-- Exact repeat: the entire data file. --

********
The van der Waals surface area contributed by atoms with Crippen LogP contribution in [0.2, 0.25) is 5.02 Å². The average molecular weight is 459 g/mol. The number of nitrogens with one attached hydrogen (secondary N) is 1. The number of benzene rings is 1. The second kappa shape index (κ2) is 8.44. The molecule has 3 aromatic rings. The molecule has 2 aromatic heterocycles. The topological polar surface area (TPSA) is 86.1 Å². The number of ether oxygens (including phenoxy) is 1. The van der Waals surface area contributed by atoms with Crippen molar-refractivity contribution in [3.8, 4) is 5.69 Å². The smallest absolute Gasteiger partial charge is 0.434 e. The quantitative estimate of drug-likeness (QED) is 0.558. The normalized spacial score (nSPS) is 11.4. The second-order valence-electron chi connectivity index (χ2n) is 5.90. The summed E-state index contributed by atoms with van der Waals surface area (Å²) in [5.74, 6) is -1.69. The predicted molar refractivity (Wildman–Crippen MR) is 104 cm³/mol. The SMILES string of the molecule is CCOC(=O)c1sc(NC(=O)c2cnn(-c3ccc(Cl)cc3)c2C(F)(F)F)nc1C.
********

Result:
The van der Waals surface area contributed by atoms with Crippen LogP contribution in [0.2, 0.25) is 5.02 Å². The average molecular weight is 459 g/mol. The number of nitrogens with one attached hydrogen (secondary N) is 1. The number of benzene rings is 1. The second kappa shape index (κ2) is 8.44. The molecule has 3 aromatic rings. The molecule has 2 aromatic heterocycles. The topological polar surface area (TPSA) is 86.1 Å². The number of ether oxygens (including phenoxy) is 1. The van der Waals surface area contributed by atoms with Crippen molar-refractivity contribution in [3.8, 4) is 5.69 Å². The smallest absolute Gasteiger partial charge is 0.434 e. The quantitative estimate of drug-likeness (QED) is 0.558. The normalized spacial score (nSPS) is 11.4. The second-order valence-electron chi connectivity index (χ2n) is 5.90. The summed E-state index contributed by atoms with van der Waals surface area (Å²) in [5.74, 6) is -1.69. The predicted molar refractivity (Wildman–Crippen MR) is 104 cm³/mol. The SMILES string of the molecule is CCOC(=O)c1sc(NC(=O)c2cnn(-c3ccc(Cl)cc3)c2C(F)(F)F)nc1C.